There is no doubt that antibiotics save lives and stop infections. So why has the use of these drugs been a trending topic for debate?
According to the CDC, “…poor prescribing practices put hospital patients at risk for preventable allergic reactions, super-resistant infections, and deadly diarrhea caused by Clostridium difficile. These practices also drive antibiotic resistance, further endangering the future of these miracle drugs and the patients who need them.”
We polled Sermo physicians about the practice of prescribing antibiotics in the U.S. Of the 2,459 physicians that answered, an overwhelming 92 percent believed antibiotics were overprescribed. This left only seven percent saying they were prescribed appropriately, and one percent saying they were under-prescribed.
The staggering reaction to our poll resulted in some followup questions:
1) Why are antibiotics over-prescribed? Is it because of patient demand? Do physicians need more education? Is the problem with other prescribing HCPs who need education?
2) How do we “right-size” antibiotic prescriptions? What criteria should be followed to give just enough?
After a robust conversation, the most common theme addressing the over-prescription trend was due to patient demand. One doctor wrote, “It’s the path of least resistance and sadly in the era of health care now being a customer service industry, patient satisfaction trumps evidence based medicine. A patient going into the office with the sniffles wants something tangible in hand to “fix their problem” not an explanation why nothing is needed and leave the visit, in their mind, empty handed.”
Another doctor compared prescribing to the McDonald’s view stating, “Most patients have a McDonald’s approach to antibiotics and other medical treatments. They want it their way and fast. In the past, they went to their health care provider for the providers knowledge and expertise. They did not come for simple self-resolving problems and they respected the doctor’s opinion. Now the McDonald’s mentality is to demand expensive tests or unnecessary meds.”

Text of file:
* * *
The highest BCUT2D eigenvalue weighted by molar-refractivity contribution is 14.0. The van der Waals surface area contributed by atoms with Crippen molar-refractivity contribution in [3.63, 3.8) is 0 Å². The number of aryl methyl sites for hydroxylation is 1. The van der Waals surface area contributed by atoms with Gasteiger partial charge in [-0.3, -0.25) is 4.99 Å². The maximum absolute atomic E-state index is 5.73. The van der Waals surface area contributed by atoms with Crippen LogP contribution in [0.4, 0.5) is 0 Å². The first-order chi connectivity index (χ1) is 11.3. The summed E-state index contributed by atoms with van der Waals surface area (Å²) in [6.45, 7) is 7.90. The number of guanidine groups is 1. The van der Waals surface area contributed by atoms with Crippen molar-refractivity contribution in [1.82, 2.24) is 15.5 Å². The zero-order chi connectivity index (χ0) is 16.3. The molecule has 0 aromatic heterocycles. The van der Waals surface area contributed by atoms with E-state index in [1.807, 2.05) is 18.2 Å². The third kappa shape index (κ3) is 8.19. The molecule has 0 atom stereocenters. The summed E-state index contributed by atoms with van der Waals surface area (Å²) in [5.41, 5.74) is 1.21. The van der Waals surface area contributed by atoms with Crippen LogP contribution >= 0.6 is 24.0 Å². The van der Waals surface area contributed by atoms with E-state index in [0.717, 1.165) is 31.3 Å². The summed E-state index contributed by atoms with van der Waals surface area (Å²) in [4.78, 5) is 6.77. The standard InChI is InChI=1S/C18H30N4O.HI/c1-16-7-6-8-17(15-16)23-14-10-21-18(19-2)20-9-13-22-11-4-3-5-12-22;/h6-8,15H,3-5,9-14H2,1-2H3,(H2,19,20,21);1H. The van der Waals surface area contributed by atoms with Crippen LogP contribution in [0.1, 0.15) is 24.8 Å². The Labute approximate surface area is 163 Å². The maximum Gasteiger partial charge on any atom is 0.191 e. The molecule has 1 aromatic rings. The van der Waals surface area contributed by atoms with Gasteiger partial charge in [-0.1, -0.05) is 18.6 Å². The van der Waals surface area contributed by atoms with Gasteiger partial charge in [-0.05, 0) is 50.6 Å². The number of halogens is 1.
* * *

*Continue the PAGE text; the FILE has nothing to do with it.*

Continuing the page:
As a society of quick fixes and fast solutions, this conclusion does not come as a surprise. Support for this view comes from an article presented by Medscape discussing a study which found that “…out of 3402 adults presenting to primary care with cough, roughly 45% “expected” antibiotics, 41% “hoped for” antibiotics, and 10% “asked for” antibiotics.”
So how can this issue be solved?
A family practice MD expressed her opinion of further education. “All of us need to do a better job and only prescribe antibiotics when it is clear that we believe there is a bacterial infection that we are trying to cure. Otherwise, antibiotics will no longer work. I think doctors don’t need more education. The public does. We need to learn how to say no. The public needs to learn the difference between infections that are viral and bacterial and that antibiotics don’t cure all infections.”
What do you believe is the reason for over-prescribing? Do you have an idea of what can aid in decreasing this practice? If you are an MD or D.O. we will be continuing this conversation within Sermo.